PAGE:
Fantasy Map: London Tube Teleporter
Absolutely brilliant. Repurposing the Underground roundel as a selector dial for destinations is hilarious, as is the fact that you can only use a Visa card (the only credit card accepted at the Olympic Games). Apart from Lord’s, I’m not sure I think that much of the destinations available, though…
Source: John Gulliver/Flickr
Submission — Follow Up on Portland’s New Light Rail Maps
Submitted by Taylosaurus, who says:
I saw the last post about Portland’s new TriMet maps and the stations and I knew I’d seen a map without that weird disappearing Red Line/streetcar thing so I made sure to take a picture on my way home. This map is on the ticket vending machines. I’m not sure if it’s on all of them but it’s at least on the ones at the Rose Quarter and at SE Powell Blvd. The maps you posted are on the lighted signs on the Transit Mall and the I-205 section of the Green Line.
So basically, it looks like it might be an issue of production rather than the design of the map. Not sure if that warrants given it an extra 1/2 star or not, but I thought you ought to know.
Transit Maps says:
Yes, I just got confirmation via a comment from one of TriMet’s designers this morning that this is a printing error on the backlit signs. Apparently, the ink for the “missing” ghosted-back lines didn’t hold at all. I’m kind of amazed that it didn’t hold for the Red Line, as it’s still quite a solid colour in the photo above, but there you go. As these will be revised/reprinted when the Orange Line opens (in about a year!), we won’t have to put up with this error for too long, at least.
1914 Hoch und Untergrundbahn Map, Sophie-Charlotte-Platz, Berlin
One of 26 panels on the walls of the platforms of this U-Bahn station that show the history of the subway before the First World War.
Submission – Historical Map: Proposed Underground Mass Transit, Jakarta, Indonesia, c. 1993
Submitted by Josh Brandt, who says:
I used to work at a university, and one day while poking through some dumpsters I found a big hardbound book full of architectural drawings and tables and things, a final report on developing a mass transit system for Jakarta.
I don’t know if that sort of thing interests you, but here are some pictures of pages from it.
They planned for 2 lines, NS and EW, and mapped them out in detail— I only have pictures of 2 of the street plans since about 2/3 of the book is made up of drawings of the streets with the proposed rail lines overlaid. They came up with 3 or 4 potential plans, including one full-underground line and a couple of mixed underground and elevated rail lines. They also sketched out a couple of stations.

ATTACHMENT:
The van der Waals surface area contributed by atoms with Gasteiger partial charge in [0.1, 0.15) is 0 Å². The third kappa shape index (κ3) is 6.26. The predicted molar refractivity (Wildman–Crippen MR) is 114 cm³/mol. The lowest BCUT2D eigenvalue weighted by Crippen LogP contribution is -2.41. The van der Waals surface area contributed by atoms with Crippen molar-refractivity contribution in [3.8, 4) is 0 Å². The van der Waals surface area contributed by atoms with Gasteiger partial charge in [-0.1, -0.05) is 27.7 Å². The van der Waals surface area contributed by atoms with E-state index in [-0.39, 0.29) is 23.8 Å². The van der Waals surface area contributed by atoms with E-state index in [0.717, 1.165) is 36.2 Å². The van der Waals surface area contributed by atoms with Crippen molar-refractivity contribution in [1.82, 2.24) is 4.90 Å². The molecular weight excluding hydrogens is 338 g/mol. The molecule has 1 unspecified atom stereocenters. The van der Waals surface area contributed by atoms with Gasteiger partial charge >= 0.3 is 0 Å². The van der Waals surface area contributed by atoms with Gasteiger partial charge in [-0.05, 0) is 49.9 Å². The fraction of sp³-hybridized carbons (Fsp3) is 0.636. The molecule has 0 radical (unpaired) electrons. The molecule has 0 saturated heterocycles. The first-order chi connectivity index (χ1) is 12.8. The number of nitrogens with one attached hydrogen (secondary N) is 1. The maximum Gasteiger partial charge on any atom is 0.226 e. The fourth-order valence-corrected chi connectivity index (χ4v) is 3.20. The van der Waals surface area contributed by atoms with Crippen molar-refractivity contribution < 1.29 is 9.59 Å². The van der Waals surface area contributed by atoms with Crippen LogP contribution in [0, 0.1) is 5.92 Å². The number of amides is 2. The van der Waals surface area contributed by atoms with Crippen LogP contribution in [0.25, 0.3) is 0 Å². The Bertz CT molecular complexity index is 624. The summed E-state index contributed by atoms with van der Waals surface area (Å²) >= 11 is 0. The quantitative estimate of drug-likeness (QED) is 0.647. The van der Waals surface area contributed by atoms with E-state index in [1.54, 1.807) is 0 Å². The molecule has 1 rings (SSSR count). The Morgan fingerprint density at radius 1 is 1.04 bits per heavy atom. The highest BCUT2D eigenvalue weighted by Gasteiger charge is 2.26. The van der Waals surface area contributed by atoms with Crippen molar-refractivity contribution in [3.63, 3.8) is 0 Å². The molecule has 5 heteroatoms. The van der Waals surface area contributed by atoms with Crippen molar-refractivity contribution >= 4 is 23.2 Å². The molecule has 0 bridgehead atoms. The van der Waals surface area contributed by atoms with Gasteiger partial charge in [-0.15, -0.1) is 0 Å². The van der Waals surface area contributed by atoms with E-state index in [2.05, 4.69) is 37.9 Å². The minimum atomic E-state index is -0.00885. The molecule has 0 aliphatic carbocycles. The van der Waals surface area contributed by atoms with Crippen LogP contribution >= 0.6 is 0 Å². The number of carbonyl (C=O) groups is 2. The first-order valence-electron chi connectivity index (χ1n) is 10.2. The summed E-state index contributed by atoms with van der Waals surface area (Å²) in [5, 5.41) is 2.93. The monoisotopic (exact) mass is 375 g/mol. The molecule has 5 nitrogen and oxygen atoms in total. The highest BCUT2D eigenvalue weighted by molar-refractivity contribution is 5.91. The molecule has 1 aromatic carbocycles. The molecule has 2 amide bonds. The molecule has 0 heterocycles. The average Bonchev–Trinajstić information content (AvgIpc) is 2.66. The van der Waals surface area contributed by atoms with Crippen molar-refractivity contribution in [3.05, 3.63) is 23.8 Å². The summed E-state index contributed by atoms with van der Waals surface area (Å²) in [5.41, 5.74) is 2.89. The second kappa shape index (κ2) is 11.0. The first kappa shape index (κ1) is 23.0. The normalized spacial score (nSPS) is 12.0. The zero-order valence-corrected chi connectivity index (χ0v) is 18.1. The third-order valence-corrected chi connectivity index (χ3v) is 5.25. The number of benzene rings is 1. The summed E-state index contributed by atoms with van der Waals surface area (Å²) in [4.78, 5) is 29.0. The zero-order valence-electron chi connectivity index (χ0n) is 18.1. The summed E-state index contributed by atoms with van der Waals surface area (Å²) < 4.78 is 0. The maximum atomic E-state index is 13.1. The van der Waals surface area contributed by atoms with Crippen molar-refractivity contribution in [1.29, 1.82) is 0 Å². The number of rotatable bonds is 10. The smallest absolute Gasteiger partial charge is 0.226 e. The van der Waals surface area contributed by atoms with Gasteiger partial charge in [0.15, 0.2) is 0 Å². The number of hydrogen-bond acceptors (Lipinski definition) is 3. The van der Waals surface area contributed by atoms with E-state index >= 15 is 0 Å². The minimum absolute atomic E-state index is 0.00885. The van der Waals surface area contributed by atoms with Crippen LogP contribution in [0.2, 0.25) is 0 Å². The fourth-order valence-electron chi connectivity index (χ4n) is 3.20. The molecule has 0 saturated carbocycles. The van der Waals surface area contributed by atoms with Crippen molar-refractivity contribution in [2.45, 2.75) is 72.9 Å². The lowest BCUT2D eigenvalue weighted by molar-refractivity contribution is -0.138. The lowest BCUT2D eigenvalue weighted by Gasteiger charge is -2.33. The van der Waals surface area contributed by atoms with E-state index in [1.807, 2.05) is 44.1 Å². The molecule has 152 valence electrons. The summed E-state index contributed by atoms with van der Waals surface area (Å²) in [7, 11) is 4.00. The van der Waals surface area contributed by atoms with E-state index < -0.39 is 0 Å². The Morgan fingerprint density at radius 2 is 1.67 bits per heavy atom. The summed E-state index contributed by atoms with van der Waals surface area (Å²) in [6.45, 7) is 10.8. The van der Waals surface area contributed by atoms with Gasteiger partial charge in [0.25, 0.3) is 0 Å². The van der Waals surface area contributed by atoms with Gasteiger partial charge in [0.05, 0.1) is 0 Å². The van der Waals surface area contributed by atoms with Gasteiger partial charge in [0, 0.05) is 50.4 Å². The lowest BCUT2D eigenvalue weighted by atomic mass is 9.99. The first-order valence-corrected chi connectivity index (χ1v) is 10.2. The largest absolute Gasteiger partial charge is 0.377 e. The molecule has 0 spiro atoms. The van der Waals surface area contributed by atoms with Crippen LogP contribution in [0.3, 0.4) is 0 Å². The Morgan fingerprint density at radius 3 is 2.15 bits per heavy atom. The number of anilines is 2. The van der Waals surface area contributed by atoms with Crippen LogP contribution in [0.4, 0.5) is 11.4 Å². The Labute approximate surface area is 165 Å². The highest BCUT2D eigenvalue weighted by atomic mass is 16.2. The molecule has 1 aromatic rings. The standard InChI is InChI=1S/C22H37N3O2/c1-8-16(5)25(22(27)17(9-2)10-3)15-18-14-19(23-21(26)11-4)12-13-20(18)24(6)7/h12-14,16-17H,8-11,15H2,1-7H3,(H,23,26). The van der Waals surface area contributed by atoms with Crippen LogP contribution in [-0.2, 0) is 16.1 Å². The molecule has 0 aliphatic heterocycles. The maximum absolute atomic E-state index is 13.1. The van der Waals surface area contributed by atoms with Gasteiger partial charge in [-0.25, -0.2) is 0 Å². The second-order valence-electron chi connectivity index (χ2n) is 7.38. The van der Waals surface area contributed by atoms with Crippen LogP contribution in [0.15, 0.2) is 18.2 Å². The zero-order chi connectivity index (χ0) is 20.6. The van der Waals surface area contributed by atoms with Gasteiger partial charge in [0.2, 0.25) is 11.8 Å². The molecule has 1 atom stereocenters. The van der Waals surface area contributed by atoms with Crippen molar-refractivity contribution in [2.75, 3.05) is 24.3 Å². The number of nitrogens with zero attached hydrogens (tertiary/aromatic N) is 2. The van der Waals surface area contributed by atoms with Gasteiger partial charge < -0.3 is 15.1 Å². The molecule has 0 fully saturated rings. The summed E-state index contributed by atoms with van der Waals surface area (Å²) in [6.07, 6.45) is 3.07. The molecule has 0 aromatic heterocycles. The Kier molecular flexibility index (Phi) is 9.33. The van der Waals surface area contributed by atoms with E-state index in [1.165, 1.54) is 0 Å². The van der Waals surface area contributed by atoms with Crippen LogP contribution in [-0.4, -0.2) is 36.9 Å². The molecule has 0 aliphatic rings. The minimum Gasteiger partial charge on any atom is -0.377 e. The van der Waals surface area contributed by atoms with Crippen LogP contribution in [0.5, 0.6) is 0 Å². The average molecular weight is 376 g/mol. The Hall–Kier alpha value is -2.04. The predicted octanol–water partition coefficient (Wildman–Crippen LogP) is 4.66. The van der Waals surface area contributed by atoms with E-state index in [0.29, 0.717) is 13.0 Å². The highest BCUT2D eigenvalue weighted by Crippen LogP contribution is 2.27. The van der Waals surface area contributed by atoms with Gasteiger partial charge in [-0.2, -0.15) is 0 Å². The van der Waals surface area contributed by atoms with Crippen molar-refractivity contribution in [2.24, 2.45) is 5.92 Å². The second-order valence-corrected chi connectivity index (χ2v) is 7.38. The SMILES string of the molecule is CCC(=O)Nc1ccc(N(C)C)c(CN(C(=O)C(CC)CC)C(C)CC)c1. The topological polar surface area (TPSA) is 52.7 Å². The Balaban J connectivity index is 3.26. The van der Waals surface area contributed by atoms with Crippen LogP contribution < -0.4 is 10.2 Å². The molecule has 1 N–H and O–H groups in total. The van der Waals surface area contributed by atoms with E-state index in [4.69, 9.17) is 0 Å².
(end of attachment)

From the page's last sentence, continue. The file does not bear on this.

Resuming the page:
I haven’t gone through and compared in detail to what they’re building now, but it looks pretty similar at a quick glance…
Transit Maps says:
What an amazing find, Josh! This is a real old-school proposal document, with beautiful hand-drawn architectural renderings and plans. I’ll note here that one of the proposing companies is Parsons Brinckerhoff, the firm that I work for as a senior graphic designer – essentially producing the same type of proposal documents, but with the benefit of modern computer software and technology.
Josh has posted a great set on Flickr of pages from the proposal, but I’ve posted one of my favourites here: a plan view of what looks like the north-eastern quadrant of the two-line system, including landmarks and other proposed works along the way. The linework is simply beautiful, and I wish more proposals had hand-drawn maps in them these days.
By the way, the 1993 date comes solely from the artist’s signature on some of the other drawings, which are dated March 1993. More than 20 years later, construction on the Jakarta MRT has only just started…
Our rating: Super yummy old style architectural renderings and maps make me happy. Four stars!
Submission – Official Map: In-Car Map of Rome Tram Lines
Submission and photo by Chris Bastian.
Does a decent job of showing a large and disjointed network in a limited space, although it’s not exactly stylish. Notable for its interesting “circle” and “half-circle” terminus stations, as well as its use of double-headed arrow station markers to show that trams stop in both directions there.
As the tram network basically circumnavigates the historical centre of Rome, that part is basically compressed so much that it’s barely even present anymore – a factor of the limited space, more than anything else.
The map also cheats a bit, as the “3B” between Stazione Trastevere and Piramide is actually a bus line, not a tram, despite being represented identically on the map.
Our rating: Not bad for an above-the-door map that has to show the whole network, but not really memorable either. Two-and-a-half stars.
Replica 1958 Transit Map at the Shin-Yokohama Ramen Museum, Japan
No seriously: a museum devoted to ramen (in all honesty, it actually sounds pretty awesome). This map is found on the main floor of the museum, where nine restaurants serve different styles of ramen from Japan and around the world in a faithfully recreated Japanese streetscape from 1958 — the year that instant ramen was invented.
As to which transit system it represents, I can’t even begin to guess. The original post on Flickr posits Tokyo, but the museum is closer to Yokohama… But I’m pretty sure that one of you will be able to help out and translate/locate for me.
EDIT: And… that took all of 10 minutes to work out. Thanks to psylin for translating and finding out that the red station is “Narutobashi”, a fictional station and area that the replica streetscape represents.
However, I am almost certain that the numbers in the station dots represent the fare from the red "You Are Here" dot.